One of our resident WiFi gurus, Isaiah, also had this story of another solution – A couple years ago I added $10 to my Skype account for calling anywhere in the world and to any phone when I needed it. I’ve made many many calls .. some even to China and New Zealand and some just to family when I couldn’t find my cell phone.. I just used my computer and plug-in gaming headset. My audio was much better than using my phone and the other party could always hear me clearly because of the high quality microphone in my gaming headset. Anyways.. to this day I still have $4 remaining on my Skype account in case I need to make a call.

I hope this helps someone out there with similar issues and if you’re ever near Quail Lodge, tell my Father in Law, John and his partner Debbie that I sent you!

What are your biggest pain points with WiFi or Cell service while traveling and what solutions have you come up with? Tell us in the comments below and be entered to win a CC Vector Home Repeater System. Drawing September 8th. Please only one entry per person.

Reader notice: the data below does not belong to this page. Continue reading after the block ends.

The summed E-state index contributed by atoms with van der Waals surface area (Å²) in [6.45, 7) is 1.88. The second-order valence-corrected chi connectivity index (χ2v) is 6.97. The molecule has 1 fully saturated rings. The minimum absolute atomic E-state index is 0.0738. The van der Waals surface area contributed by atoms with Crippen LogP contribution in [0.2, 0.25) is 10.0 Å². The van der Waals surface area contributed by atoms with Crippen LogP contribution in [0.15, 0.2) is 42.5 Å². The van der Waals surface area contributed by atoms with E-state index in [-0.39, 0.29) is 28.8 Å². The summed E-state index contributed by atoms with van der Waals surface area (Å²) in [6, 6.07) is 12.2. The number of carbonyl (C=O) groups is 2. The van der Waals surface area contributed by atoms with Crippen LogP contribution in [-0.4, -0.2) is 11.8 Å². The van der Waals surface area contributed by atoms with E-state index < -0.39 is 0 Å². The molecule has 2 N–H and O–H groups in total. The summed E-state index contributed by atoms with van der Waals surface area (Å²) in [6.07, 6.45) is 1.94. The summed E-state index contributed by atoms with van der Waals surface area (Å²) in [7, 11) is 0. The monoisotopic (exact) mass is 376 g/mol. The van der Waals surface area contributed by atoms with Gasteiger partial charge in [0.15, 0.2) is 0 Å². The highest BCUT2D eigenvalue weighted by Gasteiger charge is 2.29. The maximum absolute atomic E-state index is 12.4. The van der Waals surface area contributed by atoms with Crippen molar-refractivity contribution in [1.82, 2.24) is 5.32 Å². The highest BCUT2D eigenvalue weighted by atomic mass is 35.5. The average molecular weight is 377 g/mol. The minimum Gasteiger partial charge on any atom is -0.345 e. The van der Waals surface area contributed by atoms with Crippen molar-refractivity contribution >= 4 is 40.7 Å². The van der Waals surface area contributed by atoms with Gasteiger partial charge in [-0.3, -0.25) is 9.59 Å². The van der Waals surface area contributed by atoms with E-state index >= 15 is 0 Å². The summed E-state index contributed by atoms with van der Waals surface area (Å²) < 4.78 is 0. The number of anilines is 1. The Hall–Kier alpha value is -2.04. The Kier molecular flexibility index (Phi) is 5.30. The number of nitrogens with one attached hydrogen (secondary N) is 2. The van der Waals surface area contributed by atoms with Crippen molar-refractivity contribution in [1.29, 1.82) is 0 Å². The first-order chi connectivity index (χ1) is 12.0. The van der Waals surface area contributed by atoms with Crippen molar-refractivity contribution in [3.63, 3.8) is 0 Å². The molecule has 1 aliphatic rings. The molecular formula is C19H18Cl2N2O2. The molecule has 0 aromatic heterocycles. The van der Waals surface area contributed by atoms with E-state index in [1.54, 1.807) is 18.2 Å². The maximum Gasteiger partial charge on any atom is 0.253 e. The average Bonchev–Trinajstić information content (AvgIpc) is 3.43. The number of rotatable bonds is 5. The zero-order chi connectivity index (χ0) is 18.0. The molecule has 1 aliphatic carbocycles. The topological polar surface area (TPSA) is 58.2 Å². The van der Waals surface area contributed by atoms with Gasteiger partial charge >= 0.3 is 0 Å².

Special Note: Although we do have the most AMAZING U.S. based tech support (in my humble opinion) and we love to help, we only support our products and are unable to troubleshoot your cell phones.

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What is Airband (Aviation Band) on a Radio?

© Frankljunior | Dreamstime.com – Air Traffic Control Tower And An Airplane Photo

This has become a popular question with our new CC Skywave™.

According to Wikipedia, Airband, also referred to as Aircraft or Aviation band, is a group of frequencies in the VHF radio spectrum that are allocated to civil aviation radio communications. VHF is a short range, line of site transmission. Our radio covers 118 – 137MHz for Airband. In most countries a license is required to operate airband equipment but that appears to apply only to transceivers, not receivers. In some countries it is illegal to listen to or monitor the Airband without authorization (even in the UK).